Progress has been made – thanks to wider access to education and medication. The rate of HIV infections has dropped some 33 percent since 2001; and deaths have fallen 30 percent since their peak in 2005. One particular piece of good news is that Congress – in a rare show of bipartisanship – voted to reauthorize funding for PEPFAR (the President’s Emergency Plan for AIIDS Relief). PEPFAR – perhaps President George W. Bush’s greatest foreign policy achievement - has saved millions of lives by making available life-saving medicines to those infected in Africa and the Caribbean.

The Catholic Church has sought to serve those affected by HIV/AIDS – and has done so in many ways, especially through the Church’s network of health care providers. In Africa, in South America and the Caribbean, the Catholic Church is often the major player in providing medical assistance, shelter, and pastoral care to people living with HIV or left orphaned by the ravages of this disease. This is true also in the U.S.; and we Catholics in the U.S. support the efforts of the Church worldwide in combating the spread of HIV/AIDS and in ministering to those living with it through programs sponsored by our own Catholic Relief Services. And, here in the archdiocese, Catholic Charities’ AIDS ministry – in spite of limited resources – continues to provide care and pastoral services to those living with AIDS. Yet, we have a long way to go before we get to zero: zero infections, zero deaths.

Education continues to be the only effective “vaccine” to combat denial, ignorance and prejudice which places all people at risk. And the most effective education is education which respects the truth about man, his dignity and his eternal vocation. For this reason, while the Church is engaged in giving medical care, and in educating about the risk factors that expose one to this disease, she also must do so in a way which is coherent with the Gospel which she is to proclaim fearlessly in season and out of season. To fail to educate in a way coherent with the Gospel, not to witness to the truth about man and to demands that truth place on us, would be “to build on sand” and not a solid foundation.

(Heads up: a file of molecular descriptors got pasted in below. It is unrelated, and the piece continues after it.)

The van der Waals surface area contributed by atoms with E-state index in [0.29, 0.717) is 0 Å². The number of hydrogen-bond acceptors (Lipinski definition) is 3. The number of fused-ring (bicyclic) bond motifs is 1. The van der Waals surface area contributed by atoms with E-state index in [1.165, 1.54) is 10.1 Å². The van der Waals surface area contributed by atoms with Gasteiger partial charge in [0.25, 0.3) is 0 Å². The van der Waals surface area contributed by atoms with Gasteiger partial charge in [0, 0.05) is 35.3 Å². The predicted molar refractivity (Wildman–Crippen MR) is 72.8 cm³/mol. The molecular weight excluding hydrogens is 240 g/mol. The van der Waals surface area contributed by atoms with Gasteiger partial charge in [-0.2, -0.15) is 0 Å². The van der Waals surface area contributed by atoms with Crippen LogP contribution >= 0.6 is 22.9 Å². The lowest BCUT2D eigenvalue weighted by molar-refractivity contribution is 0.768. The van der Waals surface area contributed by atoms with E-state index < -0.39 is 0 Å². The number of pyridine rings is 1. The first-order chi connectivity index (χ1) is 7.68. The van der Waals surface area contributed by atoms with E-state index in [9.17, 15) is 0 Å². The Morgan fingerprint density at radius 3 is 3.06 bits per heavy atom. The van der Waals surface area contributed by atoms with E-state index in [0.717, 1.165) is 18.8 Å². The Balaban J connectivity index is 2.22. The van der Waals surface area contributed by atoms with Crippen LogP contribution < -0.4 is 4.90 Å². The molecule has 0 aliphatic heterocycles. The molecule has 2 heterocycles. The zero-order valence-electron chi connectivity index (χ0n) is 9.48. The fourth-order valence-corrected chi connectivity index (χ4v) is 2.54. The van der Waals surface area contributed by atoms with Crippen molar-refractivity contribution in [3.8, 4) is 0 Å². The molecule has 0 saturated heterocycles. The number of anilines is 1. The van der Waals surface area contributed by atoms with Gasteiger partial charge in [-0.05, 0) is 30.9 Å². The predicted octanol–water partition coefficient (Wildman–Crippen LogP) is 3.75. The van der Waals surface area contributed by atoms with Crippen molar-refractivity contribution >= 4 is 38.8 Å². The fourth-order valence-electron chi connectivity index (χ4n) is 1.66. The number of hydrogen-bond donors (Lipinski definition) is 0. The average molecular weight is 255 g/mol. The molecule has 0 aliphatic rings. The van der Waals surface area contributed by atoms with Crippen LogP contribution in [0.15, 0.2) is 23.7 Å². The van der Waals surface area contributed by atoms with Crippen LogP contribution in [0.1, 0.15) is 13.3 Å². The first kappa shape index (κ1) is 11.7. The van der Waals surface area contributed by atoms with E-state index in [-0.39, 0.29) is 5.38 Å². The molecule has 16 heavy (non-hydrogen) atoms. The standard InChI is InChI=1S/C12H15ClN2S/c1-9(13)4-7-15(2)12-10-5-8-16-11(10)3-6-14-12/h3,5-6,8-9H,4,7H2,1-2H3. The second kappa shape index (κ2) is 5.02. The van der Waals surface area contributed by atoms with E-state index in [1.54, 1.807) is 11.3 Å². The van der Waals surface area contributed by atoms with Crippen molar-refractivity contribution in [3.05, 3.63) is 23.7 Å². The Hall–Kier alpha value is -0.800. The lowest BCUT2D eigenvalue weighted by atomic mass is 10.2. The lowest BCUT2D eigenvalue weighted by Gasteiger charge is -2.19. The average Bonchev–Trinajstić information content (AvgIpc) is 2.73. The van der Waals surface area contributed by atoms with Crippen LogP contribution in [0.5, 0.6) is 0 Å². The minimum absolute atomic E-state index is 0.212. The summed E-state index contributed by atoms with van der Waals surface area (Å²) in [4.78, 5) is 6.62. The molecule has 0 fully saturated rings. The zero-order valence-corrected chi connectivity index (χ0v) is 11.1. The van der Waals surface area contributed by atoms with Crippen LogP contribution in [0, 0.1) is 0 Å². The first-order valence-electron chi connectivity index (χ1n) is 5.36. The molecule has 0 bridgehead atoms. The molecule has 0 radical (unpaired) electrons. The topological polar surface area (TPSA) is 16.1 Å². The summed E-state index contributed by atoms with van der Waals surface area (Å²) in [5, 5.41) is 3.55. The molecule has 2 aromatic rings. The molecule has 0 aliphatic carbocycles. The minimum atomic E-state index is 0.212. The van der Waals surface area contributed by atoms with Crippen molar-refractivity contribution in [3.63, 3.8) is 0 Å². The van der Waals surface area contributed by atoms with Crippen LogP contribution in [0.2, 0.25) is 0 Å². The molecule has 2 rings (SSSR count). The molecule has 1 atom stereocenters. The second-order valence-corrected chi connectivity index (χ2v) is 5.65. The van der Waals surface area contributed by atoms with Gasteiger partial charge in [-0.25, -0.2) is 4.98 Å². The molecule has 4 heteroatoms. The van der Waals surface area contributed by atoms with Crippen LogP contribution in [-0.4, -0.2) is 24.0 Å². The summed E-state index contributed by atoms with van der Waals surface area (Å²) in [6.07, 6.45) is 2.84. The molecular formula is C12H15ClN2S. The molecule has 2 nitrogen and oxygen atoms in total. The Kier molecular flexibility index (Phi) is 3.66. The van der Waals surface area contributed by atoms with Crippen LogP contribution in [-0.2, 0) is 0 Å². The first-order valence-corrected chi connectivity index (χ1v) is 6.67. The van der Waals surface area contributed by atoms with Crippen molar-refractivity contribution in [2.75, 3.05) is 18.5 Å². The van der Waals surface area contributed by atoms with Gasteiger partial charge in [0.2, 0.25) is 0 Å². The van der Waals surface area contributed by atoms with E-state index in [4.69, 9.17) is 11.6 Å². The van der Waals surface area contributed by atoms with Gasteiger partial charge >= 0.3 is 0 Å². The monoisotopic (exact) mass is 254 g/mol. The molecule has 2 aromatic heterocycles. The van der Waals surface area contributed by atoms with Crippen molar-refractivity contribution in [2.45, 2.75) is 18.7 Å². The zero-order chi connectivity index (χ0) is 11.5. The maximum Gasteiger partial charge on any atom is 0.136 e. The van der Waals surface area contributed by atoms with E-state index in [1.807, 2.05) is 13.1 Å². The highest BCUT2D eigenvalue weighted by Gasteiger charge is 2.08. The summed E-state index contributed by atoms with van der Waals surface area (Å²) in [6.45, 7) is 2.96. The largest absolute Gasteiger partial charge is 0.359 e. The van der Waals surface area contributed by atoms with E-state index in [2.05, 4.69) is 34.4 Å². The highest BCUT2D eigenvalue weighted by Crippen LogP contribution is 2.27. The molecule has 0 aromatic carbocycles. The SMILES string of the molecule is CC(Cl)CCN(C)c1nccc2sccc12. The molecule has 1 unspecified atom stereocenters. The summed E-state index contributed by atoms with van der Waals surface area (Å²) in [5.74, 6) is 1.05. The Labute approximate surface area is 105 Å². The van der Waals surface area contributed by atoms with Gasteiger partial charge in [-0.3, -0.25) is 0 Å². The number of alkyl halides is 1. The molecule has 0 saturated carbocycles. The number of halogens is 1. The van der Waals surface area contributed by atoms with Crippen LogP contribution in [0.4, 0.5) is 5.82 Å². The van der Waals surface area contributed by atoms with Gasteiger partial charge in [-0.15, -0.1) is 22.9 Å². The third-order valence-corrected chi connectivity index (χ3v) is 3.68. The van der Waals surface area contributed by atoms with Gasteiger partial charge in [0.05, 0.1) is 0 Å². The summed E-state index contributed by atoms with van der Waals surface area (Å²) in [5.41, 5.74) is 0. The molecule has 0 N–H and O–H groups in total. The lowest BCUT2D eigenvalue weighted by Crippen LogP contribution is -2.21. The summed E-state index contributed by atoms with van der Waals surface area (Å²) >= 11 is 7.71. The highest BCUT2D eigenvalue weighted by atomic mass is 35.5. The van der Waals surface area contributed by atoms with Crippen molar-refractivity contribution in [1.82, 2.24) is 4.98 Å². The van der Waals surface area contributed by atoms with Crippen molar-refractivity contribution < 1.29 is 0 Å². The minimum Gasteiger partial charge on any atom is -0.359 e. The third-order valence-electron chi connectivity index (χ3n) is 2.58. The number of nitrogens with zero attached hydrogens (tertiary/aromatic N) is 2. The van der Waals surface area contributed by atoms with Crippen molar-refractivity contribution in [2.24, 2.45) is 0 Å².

Given the demographics of this pandemic, we can see that HIV/AIDS primarily affects people who are most vulnerable – due to discrimination, loneliness, poverty. In this Advent season, which speaks to us of waiting, waiting for the Lord who comes, we must as communities of faith respond to the “waiting” for care and compassion that face so many people today.

Today, on this World AIDS Day, during this first week of Advent, a time of anticipation and of hope, we pray in faith and hope that one day we will see the end of this pandemic. To quote Pope Francis, “Do not let yourself be robbed of hope! Do not let yourselves be robbed of hope!” And, he explains, “…hope is like embers under the ashes; let us help each other with solidarity, blowing on the ashes to rekindle the flame…hope carries us onwards.”

We pray for our families, we pray for our friends, we pray for our neighbors, conscious that as long as “it infects one of us… it affects all of us.” May this season of joyful expectation of the coming of our Lord inspire in all of us, the infected and the affected, renewed hope for a cure, renewed commitment to the care of one another, and continued solidarity with those who because of this disease feel especially alone or abandoned.

God keeps his promises. He has given us his Word. To those infected and affected by HIV/AIDS, God has shown that he is on their side. May we be too.